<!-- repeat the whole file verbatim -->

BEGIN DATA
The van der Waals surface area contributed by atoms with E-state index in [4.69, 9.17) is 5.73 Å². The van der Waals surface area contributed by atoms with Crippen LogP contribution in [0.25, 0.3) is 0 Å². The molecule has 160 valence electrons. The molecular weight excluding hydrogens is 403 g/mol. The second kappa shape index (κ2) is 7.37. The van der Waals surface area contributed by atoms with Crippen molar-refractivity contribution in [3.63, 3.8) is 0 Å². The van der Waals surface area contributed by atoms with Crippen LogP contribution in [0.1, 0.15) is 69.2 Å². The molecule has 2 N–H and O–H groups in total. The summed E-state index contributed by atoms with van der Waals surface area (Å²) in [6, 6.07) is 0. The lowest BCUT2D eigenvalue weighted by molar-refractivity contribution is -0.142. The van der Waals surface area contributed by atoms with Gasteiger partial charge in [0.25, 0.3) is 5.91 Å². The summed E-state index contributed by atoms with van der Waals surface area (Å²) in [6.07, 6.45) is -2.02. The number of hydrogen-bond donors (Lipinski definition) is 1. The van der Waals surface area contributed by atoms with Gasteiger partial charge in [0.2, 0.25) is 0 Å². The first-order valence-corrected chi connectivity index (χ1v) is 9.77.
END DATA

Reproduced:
The van der Waals surface area contributed by atoms with E-state index in [4.69, 9.17) is 5.73 Å². The van der Waals surface area contributed by atoms with Crippen LogP contribution in [0.25, 0.3) is 0 Å². The molecule has 160 valence electrons. The molecular weight excluding hydrogens is 403 g/mol. The second kappa shape index (κ2) is 7.37. The van der Waals surface area contributed by atoms with Crippen molar-refractivity contribution in [3.63, 3.8) is 0 Å². The van der Waals surface area contributed by atoms with Crippen LogP contribution in [0.1, 0.15) is 69.2 Å². The molecule has 2 N–H and O–H groups in total. The summed E-state index contributed by atoms with van der Waals surface area (Å²) in [6, 6.07) is 0. The lowest BCUT2D eigenvalue weighted by molar-refractivity contribution is -0.142. The van der Waals surface area contributed by atoms with Gasteiger partial charge in [0.25, 0.3) is 5.91 Å². The summed E-state index contributed by atoms with van der Waals surface area (Å²) in [6.07, 6.45) is -2.02. The number of hydrogen-bond donors (Lipinski definition) is 1. The van der Waals surface area contributed by atoms with Gasteiger partial charge in [0.2, 0.25) is 0 Å². The first-order valence-corrected chi connectivity index (χ1v) is 9.77.